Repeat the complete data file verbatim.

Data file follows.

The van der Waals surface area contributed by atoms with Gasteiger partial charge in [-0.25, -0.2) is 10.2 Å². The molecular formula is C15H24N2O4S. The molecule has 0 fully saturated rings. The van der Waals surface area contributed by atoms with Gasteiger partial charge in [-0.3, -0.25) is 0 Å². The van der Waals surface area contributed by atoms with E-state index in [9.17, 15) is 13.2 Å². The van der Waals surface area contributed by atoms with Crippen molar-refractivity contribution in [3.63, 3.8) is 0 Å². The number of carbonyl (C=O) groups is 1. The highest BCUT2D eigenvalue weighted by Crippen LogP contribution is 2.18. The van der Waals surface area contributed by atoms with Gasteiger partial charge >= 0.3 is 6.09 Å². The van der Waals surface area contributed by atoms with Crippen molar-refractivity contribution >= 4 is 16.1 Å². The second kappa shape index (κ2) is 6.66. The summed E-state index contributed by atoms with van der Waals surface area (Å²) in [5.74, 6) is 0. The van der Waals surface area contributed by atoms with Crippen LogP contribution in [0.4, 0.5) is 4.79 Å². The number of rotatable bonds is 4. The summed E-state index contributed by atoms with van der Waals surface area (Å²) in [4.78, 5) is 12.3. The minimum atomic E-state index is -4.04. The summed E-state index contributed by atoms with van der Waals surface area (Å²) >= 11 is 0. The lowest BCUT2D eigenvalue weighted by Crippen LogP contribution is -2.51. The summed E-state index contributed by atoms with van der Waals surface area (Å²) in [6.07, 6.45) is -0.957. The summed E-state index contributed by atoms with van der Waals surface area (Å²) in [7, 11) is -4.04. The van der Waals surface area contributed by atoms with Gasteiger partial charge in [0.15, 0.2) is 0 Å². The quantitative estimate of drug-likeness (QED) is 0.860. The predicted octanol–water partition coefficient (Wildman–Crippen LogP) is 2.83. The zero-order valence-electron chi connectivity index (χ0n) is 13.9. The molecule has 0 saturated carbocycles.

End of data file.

The van der Waals surface area contributed by atoms with Gasteiger partial charge in [-0.25, -0.2) is 10.2 Å². The molecular formula is C15H24N2O4S. The molecule has 0 fully saturated rings. The van der Waals surface area contributed by atoms with Gasteiger partial charge in [-0.3, -0.25) is 0 Å². The van der Waals surface area contributed by atoms with E-state index in [9.17, 15) is 13.2 Å². The van der Waals surface area contributed by atoms with Crippen molar-refractivity contribution in [3.63, 3.8) is 0 Å². The number of carbonyl (C=O) groups is 1. The highest BCUT2D eigenvalue weighted by Crippen LogP contribution is 2.18. The van der Waals surface area contributed by atoms with Gasteiger partial charge >= 0.3 is 6.09 Å². The van der Waals surface area contributed by atoms with Crippen molar-refractivity contribution >= 4 is 16.1 Å². The second kappa shape index (κ2) is 6.66. The summed E-state index contributed by atoms with van der Waals surface area (Å²) in [5.74, 6) is 0. The van der Waals surface area contributed by atoms with Crippen LogP contribution in [0.4, 0.5) is 4.79 Å². The number of rotatable bonds is 4. The summed E-state index contributed by atoms with van der Waals surface area (Å²) in [4.78, 5) is 12.3. The minimum atomic E-state index is -4.04. The summed E-state index contributed by atoms with van der Waals surface area (Å²) >= 11 is 0. The lowest BCUT2D eigenvalue weighted by Crippen LogP contribution is -2.51. The summed E-state index contributed by atoms with van der Waals surface area (Å²) in [6.07, 6.45) is -0.957. The summed E-state index contributed by atoms with van der Waals surface area (Å²) in [7, 11) is -4.04. The van der Waals surface area contributed by atoms with Gasteiger partial charge in [0.15, 0.2) is 0 Å². The quantitative estimate of drug-likeness (QED) is 0.860. The predicted octanol–water partition coefficient (Wildman–Crippen LogP) is 2.83. The zero-order valence-electron chi connectivity index (χ0n) is 13.9. The molecule has 0 saturated carbocycles.